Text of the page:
Efforts underway, but more money needed to make real inroads, experts say
Monica Stonier will never forget the day she learned why diversity among teachers matters.
About 20 years ago, as a new teacher at Evergreen Public Schools, a kindergartner approached her and looked her over.
“You’re brown, just like me,” Stonier recalls the little girl saying. Stonier is Latina and also has Japanese heritage.
Stonier was stunned. She spent the whole day looking around, noticing her fellow teachers — and how few of them are people of color.
“This cute little babe just stated this thing that was so different for her in such plain terms,” she said. “It wasn’t front-of-mind for me until I recognized how important it was to that little girl.”
In Clark County, the disparities between the number teachers of color and students of color are steep. Our teaching body looks much the same as it has for years, with only 7.9 percent of the county’s 4,750 teachers identifying as people of color, up from 7.2 percent in the 2012-2013 school year. Of about 550 teachers added locally in the past six years, about 70 identify as people of color.
By contrast, 33.7 percent of Clark County’s 80,323 students identified as a race other than white in the 2017-2018 school year.
But there’s some potential that Washington is poised to increase teacher diversity. In recent years, the state has expanded its Alternative Routes to Teacher Certification, nontraditional teacher training programs targeted at paraeducators or people with bachelor’s degrees pursuing new careers. Three of those programs are based in Southwest Washington.
Organizers say, however, that those programs remain underfunded, and Stonier, who is now a Democratic state legislator representing Vancouver, worries her peers in Olympia may not see teacher diversity as a priority.
Still, because these programs tend to trend more diverse than traditional teacher training pathways, area districts hope the population of teachers of color will grow.
“If (teachers of color) aren’t available and they aren’t out there looking, that’s a barrier,” said Gail Spolar, spokeswoman for Evergreen Public Schools. “That’s why we have to get creative with some of these pipeline programs.”
Chipping away at the issue
Alternative teacher certification programs, sometimes called “Grow Your Own” programs, are typically shorter and less costly than traditional routes, while allowing people to pursue their certification without uprooting their lives. In this region, about 60 students are pursuing new teaching certifications through an alternative route, an estimated 17 of whom are people of color.
That echoes state trends in alternative route programs, which tend to be more diverse than the teaching body as a whole. About a quarter of teaching candidates enrolled in alternative route programs across the state are people of color, according to the Professional Educator Standards Board. Meanwhile, 11 percent of teachers in the field are people of color.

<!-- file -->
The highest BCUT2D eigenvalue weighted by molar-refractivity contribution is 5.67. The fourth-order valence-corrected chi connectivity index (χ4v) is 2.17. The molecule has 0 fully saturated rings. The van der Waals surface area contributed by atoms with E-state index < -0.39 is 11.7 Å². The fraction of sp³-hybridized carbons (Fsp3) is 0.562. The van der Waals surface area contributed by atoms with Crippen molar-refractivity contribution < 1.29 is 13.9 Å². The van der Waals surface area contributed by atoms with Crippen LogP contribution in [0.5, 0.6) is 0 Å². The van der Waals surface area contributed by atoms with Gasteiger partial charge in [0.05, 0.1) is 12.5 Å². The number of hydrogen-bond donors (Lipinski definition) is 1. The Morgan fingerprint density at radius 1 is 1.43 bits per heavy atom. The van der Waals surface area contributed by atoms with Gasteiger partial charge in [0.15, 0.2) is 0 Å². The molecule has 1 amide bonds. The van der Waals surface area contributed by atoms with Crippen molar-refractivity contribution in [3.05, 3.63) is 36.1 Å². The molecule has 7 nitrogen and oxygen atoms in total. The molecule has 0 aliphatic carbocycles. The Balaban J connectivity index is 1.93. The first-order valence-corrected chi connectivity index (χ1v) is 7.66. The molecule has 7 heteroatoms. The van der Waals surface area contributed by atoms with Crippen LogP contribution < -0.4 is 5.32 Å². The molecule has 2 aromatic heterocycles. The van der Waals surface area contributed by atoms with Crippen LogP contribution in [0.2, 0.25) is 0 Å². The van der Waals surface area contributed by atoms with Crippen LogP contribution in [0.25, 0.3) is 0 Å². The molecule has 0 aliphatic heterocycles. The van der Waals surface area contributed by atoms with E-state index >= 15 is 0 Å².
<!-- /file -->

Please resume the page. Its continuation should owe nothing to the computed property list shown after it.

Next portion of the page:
Amaya Garcia, the deputy director of English learner education for New America, a public policy think tank that receives steady funding from Google and The Bill and Melinda Gates Foundation, pointed to these programs as an example of the state being ahead of the curve on diversifying its teacher workforce.
“It’s an exciting development,” Garcia said. “Washington’s taken a lead on it in attempts to diversify the workforce.”
At Washington State University Vancouver, a cohort of predominantly Latino and Hispanic paraeducators from Evergreen Public Schools are pursuing their teaching degrees.
The university recently won a five-year, $2.2 million grant to provide bilingual paraprofessionals in Vancouver and the Tri-Cities with scholarships to complete their bachelor’s degrees in education with English-learners endorsements. The program is called the Equity for Language Learners-Improving Practices and Acquisition of Culturally Responsive Teaching, or ELL-IMPACT. Those teachers are expected to enter classrooms next fall.
That’s key for the Evergreen district, where 22.7 percent of the district’s 25,704 students were Latino or Hispanic last school year but only 2.9 percent of its 1,534 teachers were. For every Latino teacher in the district, there are about 130 Latino students. For every white teacher, there are about 11 white students.
Students of color overall made up 42.4 percent of Evergreen’s enrollment. Teachers of color, meanwhile, made up 8.1 percent of the teaching staff.
Neighboring Vancouver Public Schools has slightly more representation, with 26.6 percent of the district’s 23,744 students identifying as Latino or Hispanic compared with 4.4 of its teachers. For every Latino teacher in Vancouver there are 105 Latino students, compared with 11 white students for every white teacher.